There’s much buzz about the larger-screen Kindle e-reader Amazon appears likely to debut on Wednesday and much speculation that the Kindle would be a better venue for news delivery if it were large enough to deliver a more newspaper-like experience (including newspaper-style ads).
While I think a larger-format Kindle would be a boon for several publishing markets (including engineers, architects, graphic novels and students), I suspect it would not, in itself, prove to be much of a boon to the news industry.
I have a Kindle 2 and in my opinion, the main drawback to subscribing to newspapers on it is the poor navigation, lack of interactivity, and lack of aggregator access. (For instance, the only way to access Google News on the Kindle is through its experimental, rudimentary Web browser, which resembles Lynx on Quaaludes.) Plus, a larger-format would detract from one of the Kindle 2′s major benefits: easy portability.
Once you find and load a news story you want to read, the Kindle does offer a great reading experience. But the first and biggest challenge with consuming news is finding the news you want. And right now, any basic Web browser (and nearly any mobile phone or PDA) currently does a far better job of making a broad variety of news findable and accessible, compared to the Kindle. For free — or at least included in most basic mobile data plans.
This week, Will Bunch of the Philadelphia Daily News notes that the bigger Kindle strategy “smacks of what newspapers were thinking and trying to do in the late 1990s and early 2000s. … Rather than integrate with the devices that people already have and use for multi-tasking — cellphones, laptops, etc. — newspapers want people to pay for a separate device where they have more control over the content and the flow of information, and they can once again demand that people pay money for the content. … I think it’s better to go where people are happy now — like the Internet or their phone service — and come up with ‘apps’ (there’s a word that’s not in the newsroom vocabulary) that people are willing to pay for.”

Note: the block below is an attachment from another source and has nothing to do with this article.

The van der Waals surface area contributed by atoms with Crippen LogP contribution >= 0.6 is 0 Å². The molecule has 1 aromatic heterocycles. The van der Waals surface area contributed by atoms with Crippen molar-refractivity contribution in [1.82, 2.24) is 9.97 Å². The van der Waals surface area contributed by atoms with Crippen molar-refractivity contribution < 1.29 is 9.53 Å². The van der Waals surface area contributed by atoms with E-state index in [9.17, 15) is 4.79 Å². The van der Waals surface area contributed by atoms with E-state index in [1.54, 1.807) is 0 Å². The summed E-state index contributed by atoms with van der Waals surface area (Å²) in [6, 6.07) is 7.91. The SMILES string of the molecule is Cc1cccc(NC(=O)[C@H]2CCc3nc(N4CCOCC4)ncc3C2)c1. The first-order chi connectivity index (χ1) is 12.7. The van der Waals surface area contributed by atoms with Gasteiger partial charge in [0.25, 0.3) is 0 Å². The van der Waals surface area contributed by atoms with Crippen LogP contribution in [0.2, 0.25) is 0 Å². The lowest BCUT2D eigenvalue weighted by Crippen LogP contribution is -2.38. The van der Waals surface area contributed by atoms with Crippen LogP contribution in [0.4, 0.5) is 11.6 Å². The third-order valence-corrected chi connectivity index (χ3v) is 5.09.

Back on April 3, Bunch advocated a more radical approach to crossing the digital divide and expanding news organizations’ online audiences: Newspapers should give away free netbooks. Here’s his business argument in favor of this idea:
“A newsroom-sponsored netbook drive would offer flexibility in the search for the Holy Grail of a new business model. The goodwill generated by this could encourage voluntary donations from those with the ability to pay, in the mode of NPR — or it could possibly advance the paid subscription model coupled with free access to the neediest of the new netbook owners.
“Earlier today, I pointed to an article about how legislation could help newspapers reform as Low-Profit Limited Liability Corporations (L3C), which would allow news orgs to function more like a charity because of their demonstrated ‘social benefit.’ The effort is sure to get snickers from a lot of people — especially the politically involved on the left and the right — who think that journalists are deluded into grossly overstating the social benefits we provide. That’s a legitimate debate, but what if newsrooms put their remaining muscle behind a program to provide information to the public and close the digital divide at the same time? That’s ‘social benefit’ we can believe in!”
Bunch also suggested that newspapers could partner with local charitable organizations to finance this program. Bulk purchases of netbooks would help lower the per-unit cost.
It also would make sense to purchase netbooks that run a user-friendly “flavor” of the free open-source operating system Linux (such as Ubuntu). There are several Linux netbooks available. Not having to pay for Windows would further improve the economics of a netbook giveaway — as well as conserve precious computing resources on these lean machines.